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Five thousand janitors October 25, 2010

Posted by caveblogem in Other.
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Just saw this post about a post about an article about the over-education of the American workforce and had to track down the stats myself.

Just a snippet

These are just some numbers I found interesting when browsing the data.  The full tables from which this snippet was derived can be found here.

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Backhanded Blurbs December 9, 2009

Posted by caveblogem in Other.
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Seems like I’ll read anything these days.  It definitely takes me longer to read books that don’t interest me, but that is not enough to stop me from reading them.  The last two books seem to have been sitting on my dresser for a long time, long enough for me to actually look at the marketing blurbs on their covers.  and I noticed something odd.

First, we have The Enchantments of Flesh and Spirit, by Storm Constantine, which is taking me forever to slog through.  (I’m definitely in the wrong demographic for this one, wrong age and, I suspect, the wrong sexual preference.)  On the cover is only one sales blurb: “A tremendously impressive first novelist,” it says.  Ms. Constantine went on to a prolific career, publishing dozens of novels, but I think this was the only first novel she wrote.  But I’m no expert.   Setting aside the question of whether someone can be a “first novelist,” it is a shame that they couldn’t find anyone willing to say something positive about her book.  Maybe the reviewer was saying that, although impressive, she will always be a first novelist.

Next (actually not intended as a joke) we have Michael Crichton’s last (not a joke either) novel. (Unless Dr. Crichton has some posthumous scribblings I am unaware of, there will not be a sequel to Next.) The blurb in question is the only one on the cover of the book consisting of more than one word (which I’m sure you realize can be so much more easily taken out of context than a phrase) is the following: “As entertaining as anything he has written since Jurassic Park.” This phrase is rendered on the cover in all caps, but I couldn’t bring myself to reproduce it here like that, particularly given the context.  And I suspect that the Dallas Morning News did not print the review in all caps either.  At any rate, imagine this quote read by Eeyore.  It can be taken more than one way, is what I mean to say.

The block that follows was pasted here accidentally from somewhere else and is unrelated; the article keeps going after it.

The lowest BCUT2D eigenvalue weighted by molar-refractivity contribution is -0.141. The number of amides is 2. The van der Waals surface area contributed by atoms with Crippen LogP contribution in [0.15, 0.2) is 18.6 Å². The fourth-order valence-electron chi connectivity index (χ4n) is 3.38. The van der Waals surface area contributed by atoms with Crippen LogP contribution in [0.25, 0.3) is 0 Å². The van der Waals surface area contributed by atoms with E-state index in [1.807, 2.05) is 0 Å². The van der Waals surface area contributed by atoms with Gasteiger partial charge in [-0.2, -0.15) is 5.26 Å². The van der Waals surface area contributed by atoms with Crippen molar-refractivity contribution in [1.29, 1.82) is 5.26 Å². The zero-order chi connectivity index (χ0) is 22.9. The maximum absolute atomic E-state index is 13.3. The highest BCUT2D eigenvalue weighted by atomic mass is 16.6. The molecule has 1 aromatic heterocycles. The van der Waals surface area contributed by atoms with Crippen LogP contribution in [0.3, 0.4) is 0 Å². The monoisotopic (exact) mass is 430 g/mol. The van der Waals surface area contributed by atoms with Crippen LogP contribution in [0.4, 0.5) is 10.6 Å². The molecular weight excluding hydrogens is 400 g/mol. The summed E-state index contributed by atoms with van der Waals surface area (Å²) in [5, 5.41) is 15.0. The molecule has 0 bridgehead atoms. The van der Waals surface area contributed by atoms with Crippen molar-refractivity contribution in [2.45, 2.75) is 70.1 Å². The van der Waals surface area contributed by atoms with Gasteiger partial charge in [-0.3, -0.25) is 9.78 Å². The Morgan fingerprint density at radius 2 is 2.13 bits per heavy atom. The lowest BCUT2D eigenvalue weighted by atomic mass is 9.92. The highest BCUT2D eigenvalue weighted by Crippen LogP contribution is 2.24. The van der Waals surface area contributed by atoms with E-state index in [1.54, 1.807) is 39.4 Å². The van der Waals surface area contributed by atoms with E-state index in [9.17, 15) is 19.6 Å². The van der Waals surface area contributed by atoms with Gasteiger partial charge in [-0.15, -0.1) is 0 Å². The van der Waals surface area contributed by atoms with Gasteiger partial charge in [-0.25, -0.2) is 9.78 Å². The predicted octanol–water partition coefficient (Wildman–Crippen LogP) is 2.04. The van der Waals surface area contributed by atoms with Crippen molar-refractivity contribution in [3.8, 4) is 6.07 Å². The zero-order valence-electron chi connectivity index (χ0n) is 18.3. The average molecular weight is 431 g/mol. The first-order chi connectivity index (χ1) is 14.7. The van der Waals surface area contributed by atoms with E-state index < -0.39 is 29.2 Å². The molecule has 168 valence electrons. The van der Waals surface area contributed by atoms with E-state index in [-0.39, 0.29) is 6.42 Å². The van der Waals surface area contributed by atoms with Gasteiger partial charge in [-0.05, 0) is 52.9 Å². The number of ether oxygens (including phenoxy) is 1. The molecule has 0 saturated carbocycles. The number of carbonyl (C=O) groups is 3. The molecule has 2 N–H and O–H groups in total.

So, I find myself wondering if that is the real secret to becoming a widely read reviewer of media, that liminality or hidden ambivalence or whatever it is.

Staple Cover Redux December 3, 2009

Posted by caveblogem in Other.
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It’s not often my paper folding posts get comments on them. Somebody noted that my previous post on paper staple covers was difficult to follow. I put this one together counting on the pictures telling the stories. Hope it is a little more clear (although it is slightly ugly, I see).  Let me know how this works, Dave.

Step 1

Step 2

Step 3

Step 4

Step 5

Step 6

Step 7

Step 8

Step 9

Step 10

Step 11

Step 12

Step 13

It’s at the top of the picture there. October 16, 2009

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Snow pretty early this year

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Happy Fall October 12, 2009

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Maggie doesn’t even know it’s there.

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Wipe Board October 8, 2009

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Yeah, it’s another gray cubicle, but it came with a wipe board.

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Sloppy Taggers September 13, 2009

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Apparently the gangs of Tyngsboro, Massachusetts don’t really value artistic tagging skills.

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It is a little embarrassing when we have visitors from California here, I must say.

This end (of the universe) up August 17, 2009

Posted by caveblogem in Other.
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Finished my last final yesterday morning at 7:00am and the whole family decided to take the rest of Sunday off.  The weather was promising to be warm and muggy (but not as warm and muggy as today and tomorrow, which the meteorblahblahists are calling “oppressive.” And New England weather has no business making promises.)  Just a side note, here: You should feel free to rearrange the final punctuation marks in that last couple of sentences howsoever you see fit.  I give up. Anyway, we decided that Boston’s Museum of Science might be air-conditioned and cool, and there are films (3-D sharks, no less) and other stuff.

Special added bonus: Almost empty until like noon.  Lots of people decided the beach was the place to be.

A new exhibit on Black Holes (well, if you are capitalizing things like God and The United States, then, well, I don’t know . . .) is still in the “asking for feedback” stages.  My lovely wife thought it was a little short on saying how these things are formed in the first place (always the teacher). And I certainly couldn’t remember seeing any explanations.  She posited that maybe everyone is supposed to know this already.  I’m wondering if maybe they just didn’t think of it.  As support for this, I offer the following photo:

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Now maybe it doesn’t matter which direction they face, but I certainly wouldn’t take the chance.

Balding like an embalmed syphilitic tyrant August 10, 2009

Posted by caveblogem in Other.